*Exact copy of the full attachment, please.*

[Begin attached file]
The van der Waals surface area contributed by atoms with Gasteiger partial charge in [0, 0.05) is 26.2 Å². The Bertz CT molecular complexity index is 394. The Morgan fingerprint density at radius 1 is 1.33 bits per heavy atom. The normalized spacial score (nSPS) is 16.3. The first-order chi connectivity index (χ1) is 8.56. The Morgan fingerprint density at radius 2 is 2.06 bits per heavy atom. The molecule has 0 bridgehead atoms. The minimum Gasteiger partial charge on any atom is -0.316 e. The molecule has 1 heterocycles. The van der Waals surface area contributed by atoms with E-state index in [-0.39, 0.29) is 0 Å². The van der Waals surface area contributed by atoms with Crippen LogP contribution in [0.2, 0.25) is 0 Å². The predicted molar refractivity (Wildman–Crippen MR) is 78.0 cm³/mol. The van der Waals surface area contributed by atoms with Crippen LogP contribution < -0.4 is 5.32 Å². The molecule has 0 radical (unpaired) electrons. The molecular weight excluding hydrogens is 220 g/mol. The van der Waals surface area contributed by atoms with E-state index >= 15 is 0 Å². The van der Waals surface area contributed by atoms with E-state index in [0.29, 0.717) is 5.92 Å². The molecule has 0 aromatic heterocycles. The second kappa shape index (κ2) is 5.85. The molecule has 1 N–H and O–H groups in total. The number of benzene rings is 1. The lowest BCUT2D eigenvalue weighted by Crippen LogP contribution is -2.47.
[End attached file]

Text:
The van der Waals surface area contributed by atoms with Gasteiger partial charge in [0, 0.05) is 26.2 Å². The Bertz CT molecular complexity index is 394. The Morgan fingerprint density at radius 1 is 1.33 bits per heavy atom. The normalized spacial score (nSPS) is 16.3. The first-order chi connectivity index (χ1) is 8.56. The Morgan fingerprint density at radius 2 is 2.06 bits per heavy atom. The molecule has 0 bridgehead atoms. The minimum Gasteiger partial charge on any atom is -0.316 e. The molecule has 1 heterocycles. The van der Waals surface area contributed by atoms with E-state index in [-0.39, 0.29) is 0 Å². The van der Waals surface area contributed by atoms with Crippen LogP contribution in [0.2, 0.25) is 0 Å². The predicted molar refractivity (Wildman–Crippen MR) is 78.0 cm³/mol. The van der Waals surface area contributed by atoms with Crippen LogP contribution < -0.4 is 5.32 Å². The molecule has 0 radical (unpaired) electrons. The molecular weight excluding hydrogens is 220 g/mol. The van der Waals surface area contributed by atoms with E-state index >= 15 is 0 Å². The van der Waals surface area contributed by atoms with E-state index in [0.29, 0.717) is 5.92 Å². The molecule has 0 aromatic heterocycles. The second kappa shape index (κ2) is 5.85. The molecule has 1 N–H and O–H groups in total. The number of benzene rings is 1. The lowest BCUT2D eigenvalue weighted by Crippen LogP contribution is -2.47.